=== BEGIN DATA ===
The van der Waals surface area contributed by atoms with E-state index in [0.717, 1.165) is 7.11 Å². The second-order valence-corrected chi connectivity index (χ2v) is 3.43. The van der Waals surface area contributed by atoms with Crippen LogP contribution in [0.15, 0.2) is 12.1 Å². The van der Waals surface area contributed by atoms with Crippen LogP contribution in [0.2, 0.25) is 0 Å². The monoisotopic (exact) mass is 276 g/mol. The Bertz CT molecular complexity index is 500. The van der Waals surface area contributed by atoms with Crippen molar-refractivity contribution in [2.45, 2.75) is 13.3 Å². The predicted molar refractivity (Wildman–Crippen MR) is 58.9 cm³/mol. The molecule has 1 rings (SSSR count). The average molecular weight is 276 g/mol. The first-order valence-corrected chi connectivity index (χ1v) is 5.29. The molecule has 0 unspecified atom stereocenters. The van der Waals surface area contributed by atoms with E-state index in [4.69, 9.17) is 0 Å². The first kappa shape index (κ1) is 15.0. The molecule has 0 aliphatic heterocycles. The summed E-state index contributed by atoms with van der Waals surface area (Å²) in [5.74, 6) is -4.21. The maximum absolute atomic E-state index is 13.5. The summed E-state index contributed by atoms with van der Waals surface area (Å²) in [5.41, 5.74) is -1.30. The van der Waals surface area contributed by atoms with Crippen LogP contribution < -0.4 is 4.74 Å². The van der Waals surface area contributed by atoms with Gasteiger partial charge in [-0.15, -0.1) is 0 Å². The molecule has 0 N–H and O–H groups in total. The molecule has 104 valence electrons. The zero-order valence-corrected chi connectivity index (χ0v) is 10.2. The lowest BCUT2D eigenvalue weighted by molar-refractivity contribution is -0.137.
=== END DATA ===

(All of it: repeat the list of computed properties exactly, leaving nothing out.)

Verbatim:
The van der Waals surface area contributed by atoms with E-state index in [0.717, 1.165) is 7.11 Å². The second-order valence-corrected chi connectivity index (χ2v) is 3.43. The van der Waals surface area contributed by atoms with Crippen LogP contribution in [0.15, 0.2) is 12.1 Å². The van der Waals surface area contributed by atoms with Crippen LogP contribution in [0.2, 0.25) is 0 Å². The monoisotopic (exact) mass is 276 g/mol. The Bertz CT molecular complexity index is 500. The van der Waals surface area contributed by atoms with Crippen molar-refractivity contribution in [2.45, 2.75) is 13.3 Å². The predicted molar refractivity (Wildman–Crippen MR) is 58.9 cm³/mol. The molecule has 1 rings (SSSR count). The average molecular weight is 276 g/mol. The first-order valence-corrected chi connectivity index (χ1v) is 5.29. The molecule has 0 unspecified atom stereocenters. The van der Waals surface area contributed by atoms with E-state index in [4.69, 9.17) is 0 Å². The first kappa shape index (κ1) is 15.0. The molecule has 0 aliphatic heterocycles. The summed E-state index contributed by atoms with van der Waals surface area (Å²) in [5.74, 6) is -4.21. The maximum absolute atomic E-state index is 13.5. The summed E-state index contributed by atoms with van der Waals surface area (Å²) in [5.41, 5.74) is -1.30. The van der Waals surface area contributed by atoms with Crippen LogP contribution < -0.4 is 4.74 Å². The van der Waals surface area contributed by atoms with Gasteiger partial charge in [-0.15, -0.1) is 0 Å². The molecule has 0 N–H and O–H groups in total. The molecule has 104 valence electrons. The zero-order valence-corrected chi connectivity index (χ0v) is 10.2. The lowest BCUT2D eigenvalue weighted by molar-refractivity contribution is -0.137.